Imagine you needed to do a test to be allowed to vote.
You would be asked about political parties, the political system, and even things like the speed of light. The result of a failed test? No right to vote for you!
Or, imagine your right would be taken away from you, just because you’re struggling managing your money. All of these things are happening in Europe: For people with intellectual disabilities under guardianship, the right to vote in many cases is still an unattainable dream – not to mention the right to stand for election.
In the run-up to the European elections in 2019, the European Parliament’s Committee on petitions (PETI committee) organised a hearing on the rights of persons with disabilities. One major topic was the legal capacity of persons with disabilities and their right to vote.
Inclusion Europe’s policy officer Guillaume Jacquinot and easy-to-read editor Soufiane El Amrani spoke at the meeting. They made one thing clear: the right to vote and to stand for election must become a reality for everyone!
During the hearing, Soufiane El Amrani talked about his own experiences: His right to vote had been taken away when he was put under guardianship due to problems in keeping a budget.
“In 2014, I was still allowed to vote, and now I am not anymore. I was very confused”, he said. And he added: “Because I have difficulties to manage my money, people tell me that I should not vote. How wrong is that?”
Guillaume Jacquinot explained how the very idea of testing a category of persons to grant them the right to vote is in itself discriminatory, as pointed out by the former Commissioner for Human Rights at the Council of Europe, Thomas Hammarberg.
He also called attention to the fact that many people with intellectual disabilities have fought hard for their right to vote, and others are active in politics despite the barriers they are facing, proof of their determination and dedication to contribute to society.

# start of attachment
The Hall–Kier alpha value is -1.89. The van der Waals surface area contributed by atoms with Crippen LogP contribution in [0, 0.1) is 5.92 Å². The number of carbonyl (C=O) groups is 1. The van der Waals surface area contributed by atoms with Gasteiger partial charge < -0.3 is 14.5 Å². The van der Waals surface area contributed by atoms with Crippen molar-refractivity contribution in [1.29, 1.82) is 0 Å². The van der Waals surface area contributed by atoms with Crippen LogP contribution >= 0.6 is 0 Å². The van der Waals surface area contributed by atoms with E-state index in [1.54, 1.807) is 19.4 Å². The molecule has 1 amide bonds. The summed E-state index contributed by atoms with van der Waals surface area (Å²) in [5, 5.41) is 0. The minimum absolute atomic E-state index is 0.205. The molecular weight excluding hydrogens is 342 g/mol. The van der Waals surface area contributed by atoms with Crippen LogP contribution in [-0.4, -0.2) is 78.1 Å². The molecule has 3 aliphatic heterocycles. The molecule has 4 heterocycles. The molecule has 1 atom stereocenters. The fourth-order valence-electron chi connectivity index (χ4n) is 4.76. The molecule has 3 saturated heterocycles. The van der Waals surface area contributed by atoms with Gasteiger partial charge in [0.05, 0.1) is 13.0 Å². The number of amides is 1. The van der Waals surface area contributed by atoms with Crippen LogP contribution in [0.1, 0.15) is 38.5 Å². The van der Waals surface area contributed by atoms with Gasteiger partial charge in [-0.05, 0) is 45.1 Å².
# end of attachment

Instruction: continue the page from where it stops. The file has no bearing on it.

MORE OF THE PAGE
How to make the European elections 2019 accessible
Even when being granted the right to vote, it might be difficult for people with intellectual disabilities to actually exercise it, due to the inaccessibility of the entire process. To address this:
- Election manifestos should be done in consultation with people with disabilities. The consultation process should be inclusive, and the manifestos should have easy-to-read versions.
- Information on how to register to vote, voting procedures, candidates etc. should be available in easy-to-read language. Civil servants should be trained to support citizens with disabilities when they want to exercise their right to vote.
- Election campaign events and meetings should be accessible, and speeches easier to understand. Members of the European Parliament should reach out to people with intellectual disabilities when organising meetings in the context of the elections, and listen to what they have to say.
- The ballots should include pictures of the candidates, or alternatively, polling stations should have them at their disposal. There should be support staff available at the polling stations.
- Remote voting solutions such as mobile polling stations and postal voting should be available.
“The EU has a role in implementing the UNCRPD, by supporting the inclusion of people with disabilities, and enabling everyone to take part in elections”, Jacquinot and El Amrani concluded.
“Even if member states have the legislative authority to regulate the right to vote and access to elections, the European elections provide an opportunity for the EU institutions to remind national leaders that all European citizens must have the opportunity to have their say and cast their vote.”